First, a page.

My motivation- not to increase the overall saturation, but the contrast (see quote above), so as to help in subject isolation. Peterson, at another place gives an illustration of a scene with white flower (seeds) in late afternoon sun, with a barn wall in the background in shadows. In normal exposure, the flowers and the barn are clearly visible. In the one-stop underexposed shot, Peterson makes the barn wall render as 'very dark shapes' and the white flowers/ seeds become rich golden. He does not say if he uses slide film..

So, he successfully isolated the subject, increased contrast and got great colors. Not understanding much about film, would this approach not work with digital? If not, then an explanation would be greatly appreciated, as also a strategy to achieve this result in post processing..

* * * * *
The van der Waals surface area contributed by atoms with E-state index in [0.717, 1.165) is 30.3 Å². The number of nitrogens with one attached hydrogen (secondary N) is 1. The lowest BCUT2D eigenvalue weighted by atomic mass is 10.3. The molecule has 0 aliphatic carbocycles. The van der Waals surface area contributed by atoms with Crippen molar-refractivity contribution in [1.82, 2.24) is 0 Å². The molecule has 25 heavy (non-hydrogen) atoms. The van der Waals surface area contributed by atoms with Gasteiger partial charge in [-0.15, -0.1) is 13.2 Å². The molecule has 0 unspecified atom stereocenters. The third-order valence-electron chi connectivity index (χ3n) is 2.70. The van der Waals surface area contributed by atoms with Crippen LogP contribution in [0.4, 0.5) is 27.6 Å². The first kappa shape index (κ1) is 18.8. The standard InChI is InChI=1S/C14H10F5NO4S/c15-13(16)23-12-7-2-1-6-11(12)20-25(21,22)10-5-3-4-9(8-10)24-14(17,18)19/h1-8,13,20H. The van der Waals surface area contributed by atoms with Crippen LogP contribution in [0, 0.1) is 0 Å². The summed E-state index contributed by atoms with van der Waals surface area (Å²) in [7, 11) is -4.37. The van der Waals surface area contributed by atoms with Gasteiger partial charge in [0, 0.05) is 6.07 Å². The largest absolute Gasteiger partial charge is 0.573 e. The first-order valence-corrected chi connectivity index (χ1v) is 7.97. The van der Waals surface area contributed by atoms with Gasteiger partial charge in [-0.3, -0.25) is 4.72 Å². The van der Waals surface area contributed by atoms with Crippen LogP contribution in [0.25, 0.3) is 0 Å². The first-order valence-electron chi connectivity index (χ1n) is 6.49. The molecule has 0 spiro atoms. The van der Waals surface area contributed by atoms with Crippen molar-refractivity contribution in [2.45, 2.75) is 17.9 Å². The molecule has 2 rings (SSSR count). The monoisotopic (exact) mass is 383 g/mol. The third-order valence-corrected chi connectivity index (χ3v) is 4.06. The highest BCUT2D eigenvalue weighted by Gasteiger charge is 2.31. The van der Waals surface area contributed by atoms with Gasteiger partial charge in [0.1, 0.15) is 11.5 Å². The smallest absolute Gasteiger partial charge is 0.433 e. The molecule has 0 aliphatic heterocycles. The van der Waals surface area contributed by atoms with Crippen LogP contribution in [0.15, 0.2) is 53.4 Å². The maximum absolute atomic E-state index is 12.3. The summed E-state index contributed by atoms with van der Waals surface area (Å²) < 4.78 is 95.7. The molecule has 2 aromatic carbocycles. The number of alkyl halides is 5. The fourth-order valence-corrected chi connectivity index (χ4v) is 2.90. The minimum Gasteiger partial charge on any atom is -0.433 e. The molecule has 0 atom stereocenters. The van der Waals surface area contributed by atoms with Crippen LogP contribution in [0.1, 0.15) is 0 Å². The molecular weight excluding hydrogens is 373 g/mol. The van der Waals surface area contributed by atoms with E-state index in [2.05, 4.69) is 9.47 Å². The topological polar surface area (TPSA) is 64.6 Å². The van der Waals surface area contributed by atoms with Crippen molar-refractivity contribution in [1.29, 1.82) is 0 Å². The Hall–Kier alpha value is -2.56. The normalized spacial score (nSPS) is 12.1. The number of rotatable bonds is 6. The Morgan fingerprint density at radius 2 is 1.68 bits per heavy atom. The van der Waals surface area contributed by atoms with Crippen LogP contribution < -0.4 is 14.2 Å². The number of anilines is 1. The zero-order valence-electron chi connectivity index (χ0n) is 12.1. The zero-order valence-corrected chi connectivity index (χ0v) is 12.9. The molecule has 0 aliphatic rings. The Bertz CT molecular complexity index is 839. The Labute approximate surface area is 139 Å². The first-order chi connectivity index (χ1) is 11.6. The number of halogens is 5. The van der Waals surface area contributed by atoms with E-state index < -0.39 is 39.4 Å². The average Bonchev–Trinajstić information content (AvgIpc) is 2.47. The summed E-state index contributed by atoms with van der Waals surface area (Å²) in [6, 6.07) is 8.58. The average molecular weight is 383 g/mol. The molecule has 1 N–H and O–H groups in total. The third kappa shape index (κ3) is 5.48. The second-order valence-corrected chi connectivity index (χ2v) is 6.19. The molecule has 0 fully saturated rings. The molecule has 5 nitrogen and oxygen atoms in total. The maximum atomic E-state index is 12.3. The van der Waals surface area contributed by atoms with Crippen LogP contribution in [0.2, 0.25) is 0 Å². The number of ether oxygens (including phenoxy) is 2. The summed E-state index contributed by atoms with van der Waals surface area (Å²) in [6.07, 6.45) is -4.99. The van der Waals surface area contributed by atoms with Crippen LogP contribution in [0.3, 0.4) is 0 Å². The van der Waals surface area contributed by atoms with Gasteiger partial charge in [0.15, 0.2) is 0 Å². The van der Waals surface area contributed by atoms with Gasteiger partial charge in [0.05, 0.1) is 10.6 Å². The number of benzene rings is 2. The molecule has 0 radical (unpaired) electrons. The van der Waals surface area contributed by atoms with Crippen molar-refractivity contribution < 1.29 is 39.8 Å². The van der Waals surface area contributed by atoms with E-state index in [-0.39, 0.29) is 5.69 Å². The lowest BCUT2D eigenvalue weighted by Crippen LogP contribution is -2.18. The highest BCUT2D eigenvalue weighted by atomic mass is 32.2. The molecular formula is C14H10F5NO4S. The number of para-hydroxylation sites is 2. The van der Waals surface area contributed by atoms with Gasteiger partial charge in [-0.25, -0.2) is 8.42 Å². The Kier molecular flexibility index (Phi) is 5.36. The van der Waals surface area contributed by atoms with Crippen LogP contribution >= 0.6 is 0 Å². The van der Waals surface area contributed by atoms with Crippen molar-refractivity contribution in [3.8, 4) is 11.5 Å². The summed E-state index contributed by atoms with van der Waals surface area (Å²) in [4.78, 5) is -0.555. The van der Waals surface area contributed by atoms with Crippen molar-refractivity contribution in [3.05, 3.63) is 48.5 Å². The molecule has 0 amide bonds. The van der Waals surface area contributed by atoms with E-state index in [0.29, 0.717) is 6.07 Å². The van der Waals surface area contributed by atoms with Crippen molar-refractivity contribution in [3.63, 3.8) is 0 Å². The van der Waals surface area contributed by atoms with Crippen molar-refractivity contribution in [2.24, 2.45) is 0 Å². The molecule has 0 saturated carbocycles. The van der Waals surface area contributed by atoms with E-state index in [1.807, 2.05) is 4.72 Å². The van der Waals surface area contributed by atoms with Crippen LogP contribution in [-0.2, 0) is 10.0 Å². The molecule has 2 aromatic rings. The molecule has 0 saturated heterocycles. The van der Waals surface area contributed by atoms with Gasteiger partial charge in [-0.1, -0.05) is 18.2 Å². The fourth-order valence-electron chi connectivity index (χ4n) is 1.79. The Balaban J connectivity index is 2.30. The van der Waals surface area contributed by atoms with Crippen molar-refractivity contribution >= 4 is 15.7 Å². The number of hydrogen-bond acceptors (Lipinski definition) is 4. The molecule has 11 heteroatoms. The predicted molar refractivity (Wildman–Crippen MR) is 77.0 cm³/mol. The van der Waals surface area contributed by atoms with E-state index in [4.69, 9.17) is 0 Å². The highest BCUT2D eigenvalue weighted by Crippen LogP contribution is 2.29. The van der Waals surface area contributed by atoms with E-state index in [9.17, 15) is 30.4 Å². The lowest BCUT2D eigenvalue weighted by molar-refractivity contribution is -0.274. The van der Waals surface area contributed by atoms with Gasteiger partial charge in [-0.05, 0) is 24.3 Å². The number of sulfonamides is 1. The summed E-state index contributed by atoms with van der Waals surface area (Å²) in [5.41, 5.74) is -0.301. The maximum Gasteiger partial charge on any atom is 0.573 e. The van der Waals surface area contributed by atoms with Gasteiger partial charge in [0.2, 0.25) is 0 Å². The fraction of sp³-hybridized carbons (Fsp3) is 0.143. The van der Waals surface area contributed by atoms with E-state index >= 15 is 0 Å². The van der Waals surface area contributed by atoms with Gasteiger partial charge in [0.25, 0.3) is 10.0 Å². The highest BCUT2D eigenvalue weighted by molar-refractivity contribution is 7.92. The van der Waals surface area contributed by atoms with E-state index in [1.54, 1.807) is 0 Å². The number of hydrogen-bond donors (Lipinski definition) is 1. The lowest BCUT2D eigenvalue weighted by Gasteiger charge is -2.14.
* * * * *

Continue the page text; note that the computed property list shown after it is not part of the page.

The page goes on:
Many thanks,AP.

Person : personality :: camera : camerality..

Comment #6

When you underexpose film you are dealing with a chemical reaction that creates colors in a very complex way such that the "density" of those colors appears to increase with slight underexposure..

Digital is very different. What you need in digital photography is good information from which you can create, in fact, almost any effect you want. For most people, what they want is a "good picture" of what they saw when they tripped the shutter..

What many photographers are after is good information that will allow them to get the image they have in their minds onto the computer screen. That is very different from film. You need a file from your camera that has as much information as you can get. From that information you can process it in a way that creates digital image qualities like saturation or contrast or luminosity without distorting the numbers so much that they produce "artifacts" and image flaws like posterization..